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The industrial and security sectors largely rely on sensors for a vast array of missions, from machine operation control to border security. However, the world of connected devices is facing an essential problem: the need for reliable power resources. A solution planned by a team of researchers will prolong the lifetime of sensors and devices deployed in remote areas, and will drastically benefit various consumer, business, scientific and national security applications. 

Internet of Things (IoT) sensors accumulate large amounts of data through device connectivity via the internet. This data is analyzed and evaluated using tools of artificial intelligence and machine learning. The collected sensor data can be in the form of location, sound or humidity, and different measurements of machines, etc.. 

Once the data insights are obtained, it can be used to compare, calculate, predict and check with existing figures and take relevant follow-up actions. AI also helps to store the bulk of data processed by the IoT devices. IoT devices and sensors also minimize the dependence of companies over data scientists and analysts by helping them create a continuous flow of data from their end devices while using less energy. 

However, IoT sensors and devices are resourceful as long as they run on power. Without a constant power source, they cannot collect nor transmit data.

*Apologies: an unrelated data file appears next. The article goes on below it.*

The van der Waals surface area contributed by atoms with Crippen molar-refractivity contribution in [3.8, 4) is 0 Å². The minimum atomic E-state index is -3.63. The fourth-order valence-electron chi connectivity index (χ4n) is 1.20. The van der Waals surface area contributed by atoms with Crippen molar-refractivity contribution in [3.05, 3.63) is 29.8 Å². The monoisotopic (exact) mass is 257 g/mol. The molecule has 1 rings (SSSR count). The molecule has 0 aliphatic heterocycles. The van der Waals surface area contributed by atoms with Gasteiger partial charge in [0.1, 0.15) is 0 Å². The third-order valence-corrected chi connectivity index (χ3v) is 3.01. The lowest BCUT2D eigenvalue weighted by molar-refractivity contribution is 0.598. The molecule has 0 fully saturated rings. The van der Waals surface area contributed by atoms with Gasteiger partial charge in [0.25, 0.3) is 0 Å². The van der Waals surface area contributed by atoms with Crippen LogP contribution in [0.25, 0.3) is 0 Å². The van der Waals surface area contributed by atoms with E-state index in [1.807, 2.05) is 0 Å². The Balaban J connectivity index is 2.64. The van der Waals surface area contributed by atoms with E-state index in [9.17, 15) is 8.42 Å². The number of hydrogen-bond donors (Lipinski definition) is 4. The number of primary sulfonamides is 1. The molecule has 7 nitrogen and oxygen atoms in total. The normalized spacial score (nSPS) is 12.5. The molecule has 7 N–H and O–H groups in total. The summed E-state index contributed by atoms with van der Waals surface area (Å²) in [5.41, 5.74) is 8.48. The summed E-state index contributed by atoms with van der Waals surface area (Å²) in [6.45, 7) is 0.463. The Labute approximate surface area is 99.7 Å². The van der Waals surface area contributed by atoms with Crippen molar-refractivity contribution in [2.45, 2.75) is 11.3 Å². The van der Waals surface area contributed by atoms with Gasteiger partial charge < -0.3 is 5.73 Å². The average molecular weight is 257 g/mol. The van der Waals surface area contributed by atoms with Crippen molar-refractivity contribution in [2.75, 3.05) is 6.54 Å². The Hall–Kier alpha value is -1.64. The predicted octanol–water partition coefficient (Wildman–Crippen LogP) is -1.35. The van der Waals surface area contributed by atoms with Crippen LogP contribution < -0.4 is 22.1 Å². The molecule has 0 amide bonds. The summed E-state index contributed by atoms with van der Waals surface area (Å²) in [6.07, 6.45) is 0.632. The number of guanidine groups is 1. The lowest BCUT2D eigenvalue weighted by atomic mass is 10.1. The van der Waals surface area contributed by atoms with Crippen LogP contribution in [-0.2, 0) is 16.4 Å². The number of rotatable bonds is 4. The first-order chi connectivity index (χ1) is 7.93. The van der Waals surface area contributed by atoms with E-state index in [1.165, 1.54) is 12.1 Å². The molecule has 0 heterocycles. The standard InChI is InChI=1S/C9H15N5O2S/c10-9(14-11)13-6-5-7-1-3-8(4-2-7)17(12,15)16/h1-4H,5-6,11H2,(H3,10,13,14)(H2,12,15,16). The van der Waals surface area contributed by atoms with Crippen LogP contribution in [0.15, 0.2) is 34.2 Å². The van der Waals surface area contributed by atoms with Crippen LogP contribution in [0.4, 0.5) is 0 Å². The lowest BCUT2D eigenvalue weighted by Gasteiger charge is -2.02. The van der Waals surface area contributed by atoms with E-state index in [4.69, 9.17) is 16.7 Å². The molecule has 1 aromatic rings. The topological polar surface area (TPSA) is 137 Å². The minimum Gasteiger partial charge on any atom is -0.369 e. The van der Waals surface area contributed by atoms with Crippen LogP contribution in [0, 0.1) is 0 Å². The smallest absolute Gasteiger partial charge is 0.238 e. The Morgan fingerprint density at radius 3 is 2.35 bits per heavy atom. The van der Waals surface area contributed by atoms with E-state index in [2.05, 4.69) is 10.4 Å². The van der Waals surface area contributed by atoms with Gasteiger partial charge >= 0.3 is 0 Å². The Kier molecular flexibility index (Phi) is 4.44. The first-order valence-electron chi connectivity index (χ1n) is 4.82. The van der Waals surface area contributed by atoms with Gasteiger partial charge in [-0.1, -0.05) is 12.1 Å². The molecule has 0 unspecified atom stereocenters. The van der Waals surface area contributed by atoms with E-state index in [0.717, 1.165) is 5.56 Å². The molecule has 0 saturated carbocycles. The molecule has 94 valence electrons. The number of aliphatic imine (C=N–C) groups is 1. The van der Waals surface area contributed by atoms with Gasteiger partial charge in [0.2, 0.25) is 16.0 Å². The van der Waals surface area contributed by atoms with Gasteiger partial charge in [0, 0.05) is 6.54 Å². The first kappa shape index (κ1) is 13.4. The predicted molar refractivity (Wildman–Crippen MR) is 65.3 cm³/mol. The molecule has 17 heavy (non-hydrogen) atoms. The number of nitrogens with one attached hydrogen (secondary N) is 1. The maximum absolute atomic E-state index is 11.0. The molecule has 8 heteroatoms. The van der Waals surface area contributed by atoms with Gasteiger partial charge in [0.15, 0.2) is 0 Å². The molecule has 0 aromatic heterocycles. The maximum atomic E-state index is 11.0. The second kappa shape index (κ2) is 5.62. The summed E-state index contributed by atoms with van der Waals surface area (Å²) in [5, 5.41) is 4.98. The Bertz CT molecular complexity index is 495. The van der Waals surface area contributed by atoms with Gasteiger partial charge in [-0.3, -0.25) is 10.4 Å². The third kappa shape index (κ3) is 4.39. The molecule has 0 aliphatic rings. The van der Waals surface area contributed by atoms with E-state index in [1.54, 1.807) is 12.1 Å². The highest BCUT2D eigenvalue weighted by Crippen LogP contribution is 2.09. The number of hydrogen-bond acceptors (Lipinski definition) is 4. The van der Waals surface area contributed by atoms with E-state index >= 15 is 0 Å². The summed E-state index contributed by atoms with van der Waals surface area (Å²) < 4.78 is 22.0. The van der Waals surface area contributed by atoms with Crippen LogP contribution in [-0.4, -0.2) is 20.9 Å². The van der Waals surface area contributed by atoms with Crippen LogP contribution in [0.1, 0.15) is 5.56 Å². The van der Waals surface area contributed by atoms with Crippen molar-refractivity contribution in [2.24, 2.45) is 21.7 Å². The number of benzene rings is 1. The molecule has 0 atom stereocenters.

Researchers from the University of Pittsburgh have proposed the application of artificial intelligence to extend the lifetime of sensors deployed in IoT. This system will help to cut back on IoT sensors’ energy consumption and mitigate battery longevity issues. 

In this project, the researchers used piggyback sensors, which are powered by energy harvested from the environment, to trigger the main sensors. The piggyback sensors will run unattended and are trained, using AI algorithms, to signal the main devices to turn on only when specific event conditions are met.

“Much like a laptop, if the sensor loses power, you lose the data, so we want to help AI algorithms reach an accurate decision, even with intermittent power,” explains Jingtong Hu, the lead researcher on the study and associate professor of electrical and computer engineering at Pitt’s Swanson School of Engineering. 

The team plans to develop a way to save power on the remote sensor device by leveraging energy-harvesting technology, which sources power from the environment, such as solar, thermal, or wind. They will then add a second, small sensor that can trigger a more robust device, thus saving energy and allowing users to change the battery less frequently. The smaller sensor shall be powered by energy harvested from the environment. This smaller sensor will run unattended, and with the help of AI, it can be trained to recognize patterns and signal the larger device to turn on during a specific event; thus acting like a watchdog, as reported by analyticsinsight.net.